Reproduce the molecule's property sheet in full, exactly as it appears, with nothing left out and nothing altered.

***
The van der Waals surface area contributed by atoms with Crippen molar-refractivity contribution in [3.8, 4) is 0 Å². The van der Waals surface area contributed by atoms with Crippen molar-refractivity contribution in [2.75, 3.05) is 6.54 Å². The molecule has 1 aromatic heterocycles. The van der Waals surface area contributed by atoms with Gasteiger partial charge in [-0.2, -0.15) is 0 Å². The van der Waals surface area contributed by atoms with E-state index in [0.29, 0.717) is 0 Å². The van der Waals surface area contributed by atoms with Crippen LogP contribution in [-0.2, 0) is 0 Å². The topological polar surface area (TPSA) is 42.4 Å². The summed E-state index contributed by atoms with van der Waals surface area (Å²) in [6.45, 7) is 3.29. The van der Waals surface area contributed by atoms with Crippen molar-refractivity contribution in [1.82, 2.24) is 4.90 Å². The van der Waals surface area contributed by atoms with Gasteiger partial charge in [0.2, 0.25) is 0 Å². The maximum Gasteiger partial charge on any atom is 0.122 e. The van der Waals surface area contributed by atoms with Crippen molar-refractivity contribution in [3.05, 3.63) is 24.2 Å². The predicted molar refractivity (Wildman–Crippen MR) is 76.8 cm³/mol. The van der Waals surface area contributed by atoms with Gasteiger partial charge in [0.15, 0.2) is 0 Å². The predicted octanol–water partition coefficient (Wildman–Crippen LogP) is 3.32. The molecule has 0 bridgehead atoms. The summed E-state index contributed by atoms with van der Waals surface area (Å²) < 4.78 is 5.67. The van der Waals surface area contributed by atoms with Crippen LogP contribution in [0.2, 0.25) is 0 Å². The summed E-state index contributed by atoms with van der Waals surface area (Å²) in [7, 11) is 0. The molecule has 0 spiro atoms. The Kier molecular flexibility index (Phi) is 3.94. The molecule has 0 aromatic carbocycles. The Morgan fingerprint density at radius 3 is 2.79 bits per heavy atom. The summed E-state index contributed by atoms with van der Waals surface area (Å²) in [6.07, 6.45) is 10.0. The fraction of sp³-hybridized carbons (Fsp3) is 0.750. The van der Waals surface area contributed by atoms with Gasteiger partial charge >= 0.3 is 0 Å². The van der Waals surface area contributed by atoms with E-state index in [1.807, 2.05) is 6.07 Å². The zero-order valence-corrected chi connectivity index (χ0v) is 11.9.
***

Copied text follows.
The van der Waals surface area contributed by atoms with Crippen molar-refractivity contribution in [3.8, 4) is 0 Å². The van der Waals surface area contributed by atoms with Crippen molar-refractivity contribution in [2.75, 3.05) is 6.54 Å². The molecule has 1 aromatic heterocycles. The van der Waals surface area contributed by atoms with Gasteiger partial charge in [-0.2, -0.15) is 0 Å². The van der Waals surface area contributed by atoms with E-state index in [0.29, 0.717) is 0 Å². The van der Waals surface area contributed by atoms with Crippen LogP contribution in [-0.2, 0) is 0 Å². The topological polar surface area (TPSA) is 42.4 Å². The summed E-state index contributed by atoms with van der Waals surface area (Å²) in [6.45, 7) is 3.29. The van der Waals surface area contributed by atoms with Crippen molar-refractivity contribution in [1.82, 2.24) is 4.90 Å². The van der Waals surface area contributed by atoms with Gasteiger partial charge in [0.2, 0.25) is 0 Å². The maximum Gasteiger partial charge on any atom is 0.122 e. The van der Waals surface area contributed by atoms with Crippen molar-refractivity contribution in [3.05, 3.63) is 24.2 Å². The predicted molar refractivity (Wildman–Crippen MR) is 76.8 cm³/mol. The van der Waals surface area contributed by atoms with Gasteiger partial charge in [0.15, 0.2) is 0 Å². The predicted octanol–water partition coefficient (Wildman–Crippen LogP) is 3.32. The molecule has 0 bridgehead atoms. The summed E-state index contributed by atoms with van der Waals surface area (Å²) < 4.78 is 5.67. The van der Waals surface area contributed by atoms with Crippen LogP contribution in [0.2, 0.25) is 0 Å². The summed E-state index contributed by atoms with van der Waals surface area (Å²) in [7, 11) is 0. The molecule has 0 spiro atoms. The Kier molecular flexibility index (Phi) is 3.94. The molecule has 0 aromatic carbocycles. The Morgan fingerprint density at radius 3 is 2.79 bits per heavy atom. The summed E-state index contributed by atoms with van der Waals surface area (Å²) in [6.07, 6.45) is 10.0. The fraction of sp³-hybridized carbons (Fsp3) is 0.750. The van der Waals surface area contributed by atoms with Gasteiger partial charge >= 0.3 is 0 Å². The van der Waals surface area contributed by atoms with E-state index in [1.807, 2.05) is 6.07 Å². The zero-order valence-corrected chi connectivity index (χ0v) is 11.9.